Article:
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NEW ORLEANS -- In the season premiere of the PBS investigative news magazine show "Frontline," which aired yesterday, the program combed through years of safety concerns preceding the massive BP Gulf oil disaster, WWL First News reported.
Martin Smith, investigative correspondent for "The Spill" documentary, told WWL First News the program doesn't paint a flattering picture of BP's safety record in North America. "Throughout the program you will see that workers were complaining about the safety conditions, about aging infrastructure, about cost-cutting," Smith said. "Apparently these messages didn't get across to management."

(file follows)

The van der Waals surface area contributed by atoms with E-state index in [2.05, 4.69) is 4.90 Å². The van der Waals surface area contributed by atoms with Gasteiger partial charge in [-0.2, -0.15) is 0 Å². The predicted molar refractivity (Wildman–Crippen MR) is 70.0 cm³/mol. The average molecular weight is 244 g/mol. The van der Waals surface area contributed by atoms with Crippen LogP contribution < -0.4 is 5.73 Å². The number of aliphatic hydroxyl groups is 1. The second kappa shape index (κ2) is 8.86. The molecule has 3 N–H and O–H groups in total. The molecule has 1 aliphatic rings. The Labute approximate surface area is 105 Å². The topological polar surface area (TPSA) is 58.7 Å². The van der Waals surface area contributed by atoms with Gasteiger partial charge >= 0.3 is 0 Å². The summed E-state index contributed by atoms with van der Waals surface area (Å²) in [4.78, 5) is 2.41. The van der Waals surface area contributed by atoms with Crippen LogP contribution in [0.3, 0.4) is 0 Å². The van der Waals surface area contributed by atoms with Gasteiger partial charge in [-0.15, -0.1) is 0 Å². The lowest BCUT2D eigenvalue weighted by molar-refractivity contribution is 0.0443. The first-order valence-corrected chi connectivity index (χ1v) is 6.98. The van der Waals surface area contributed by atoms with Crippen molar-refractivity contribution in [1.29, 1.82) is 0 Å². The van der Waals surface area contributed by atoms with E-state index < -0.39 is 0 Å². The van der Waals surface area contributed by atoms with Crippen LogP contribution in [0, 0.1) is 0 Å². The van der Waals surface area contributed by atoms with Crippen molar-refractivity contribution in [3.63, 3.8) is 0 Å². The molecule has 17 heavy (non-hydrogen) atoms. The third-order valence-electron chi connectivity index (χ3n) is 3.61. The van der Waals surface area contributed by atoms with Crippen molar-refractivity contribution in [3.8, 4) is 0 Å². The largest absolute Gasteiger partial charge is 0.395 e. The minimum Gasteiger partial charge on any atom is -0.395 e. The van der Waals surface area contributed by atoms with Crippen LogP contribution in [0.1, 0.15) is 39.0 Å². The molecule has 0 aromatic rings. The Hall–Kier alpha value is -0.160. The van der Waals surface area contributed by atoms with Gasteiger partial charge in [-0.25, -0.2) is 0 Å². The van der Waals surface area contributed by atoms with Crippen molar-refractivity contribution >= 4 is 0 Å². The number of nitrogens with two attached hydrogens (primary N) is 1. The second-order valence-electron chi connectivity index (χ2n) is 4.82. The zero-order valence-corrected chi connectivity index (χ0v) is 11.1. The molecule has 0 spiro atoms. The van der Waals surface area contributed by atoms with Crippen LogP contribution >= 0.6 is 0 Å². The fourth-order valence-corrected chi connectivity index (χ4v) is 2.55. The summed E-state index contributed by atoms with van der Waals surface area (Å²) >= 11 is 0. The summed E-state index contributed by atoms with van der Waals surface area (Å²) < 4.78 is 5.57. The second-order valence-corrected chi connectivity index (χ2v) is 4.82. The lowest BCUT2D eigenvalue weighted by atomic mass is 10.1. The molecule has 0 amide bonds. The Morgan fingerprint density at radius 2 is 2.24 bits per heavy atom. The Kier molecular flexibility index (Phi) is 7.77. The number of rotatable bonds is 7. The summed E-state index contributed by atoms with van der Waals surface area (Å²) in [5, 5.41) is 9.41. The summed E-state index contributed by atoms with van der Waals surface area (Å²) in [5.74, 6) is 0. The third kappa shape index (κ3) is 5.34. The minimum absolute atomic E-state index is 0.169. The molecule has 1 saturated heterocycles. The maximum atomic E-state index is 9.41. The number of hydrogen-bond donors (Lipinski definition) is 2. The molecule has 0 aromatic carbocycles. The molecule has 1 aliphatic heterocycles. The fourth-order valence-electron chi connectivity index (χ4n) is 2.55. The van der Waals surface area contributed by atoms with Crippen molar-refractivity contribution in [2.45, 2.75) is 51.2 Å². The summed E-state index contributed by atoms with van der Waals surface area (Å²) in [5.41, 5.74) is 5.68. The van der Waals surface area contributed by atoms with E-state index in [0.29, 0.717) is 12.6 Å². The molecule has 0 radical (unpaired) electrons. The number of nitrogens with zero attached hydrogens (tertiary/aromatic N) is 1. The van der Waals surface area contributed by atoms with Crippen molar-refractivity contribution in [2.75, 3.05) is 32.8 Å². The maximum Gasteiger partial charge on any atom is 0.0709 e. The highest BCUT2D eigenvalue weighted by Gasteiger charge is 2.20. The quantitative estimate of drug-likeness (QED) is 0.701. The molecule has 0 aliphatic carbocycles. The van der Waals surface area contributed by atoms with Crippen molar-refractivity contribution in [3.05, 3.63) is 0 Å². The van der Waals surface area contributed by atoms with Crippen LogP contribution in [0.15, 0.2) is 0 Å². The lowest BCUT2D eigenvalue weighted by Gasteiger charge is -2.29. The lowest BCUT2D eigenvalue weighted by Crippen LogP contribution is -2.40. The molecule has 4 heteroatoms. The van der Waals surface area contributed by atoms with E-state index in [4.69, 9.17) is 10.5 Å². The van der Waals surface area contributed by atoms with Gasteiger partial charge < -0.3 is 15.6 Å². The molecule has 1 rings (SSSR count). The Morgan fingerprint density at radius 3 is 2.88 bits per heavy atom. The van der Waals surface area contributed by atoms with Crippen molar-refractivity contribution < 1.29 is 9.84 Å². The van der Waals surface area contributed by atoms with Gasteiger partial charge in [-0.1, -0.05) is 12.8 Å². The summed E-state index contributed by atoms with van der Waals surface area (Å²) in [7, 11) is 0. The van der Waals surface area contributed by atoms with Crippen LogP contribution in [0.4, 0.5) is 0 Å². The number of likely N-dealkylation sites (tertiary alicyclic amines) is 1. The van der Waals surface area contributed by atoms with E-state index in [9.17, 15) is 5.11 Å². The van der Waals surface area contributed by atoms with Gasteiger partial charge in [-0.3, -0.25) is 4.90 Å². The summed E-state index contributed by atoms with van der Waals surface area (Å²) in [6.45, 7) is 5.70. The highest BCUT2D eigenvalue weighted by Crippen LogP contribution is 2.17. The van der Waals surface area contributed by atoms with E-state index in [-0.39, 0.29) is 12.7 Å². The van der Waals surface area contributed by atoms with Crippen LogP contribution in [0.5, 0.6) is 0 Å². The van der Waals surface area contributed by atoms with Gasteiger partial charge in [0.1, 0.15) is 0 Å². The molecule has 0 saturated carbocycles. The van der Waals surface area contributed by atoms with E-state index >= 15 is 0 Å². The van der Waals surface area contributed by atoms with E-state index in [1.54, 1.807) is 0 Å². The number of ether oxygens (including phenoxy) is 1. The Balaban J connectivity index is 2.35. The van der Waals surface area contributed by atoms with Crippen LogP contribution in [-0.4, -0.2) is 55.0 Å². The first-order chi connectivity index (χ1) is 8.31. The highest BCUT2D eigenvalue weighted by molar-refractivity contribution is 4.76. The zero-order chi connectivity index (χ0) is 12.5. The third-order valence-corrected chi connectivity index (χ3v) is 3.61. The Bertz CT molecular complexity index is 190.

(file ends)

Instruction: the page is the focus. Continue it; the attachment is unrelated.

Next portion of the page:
Smith said the "Frontline" investigation found that BP for years relegated the safety of workers and the environment to a secondary concern.
"They lost sight of the fact that they were an operating company," according to Smith. "Essentially, the safety of all their workers and the safety of the environment depends upon them paying prime attention to what they're doing on the ground."
The program also examines whether BP's top-down corporate culture will be forced to implement changes following the Gulf oil disaster, the worst oil spill in American history.
WWL First News contacted BP to offer the oil company a chance to comment on the PBS documentary. BP Press Oficer Darn Beaudo responded by e-mail with a short note reading, "We have no comment on the Frontline report. Thanks."
The documentary is a joint production of Frontline and ProPublica.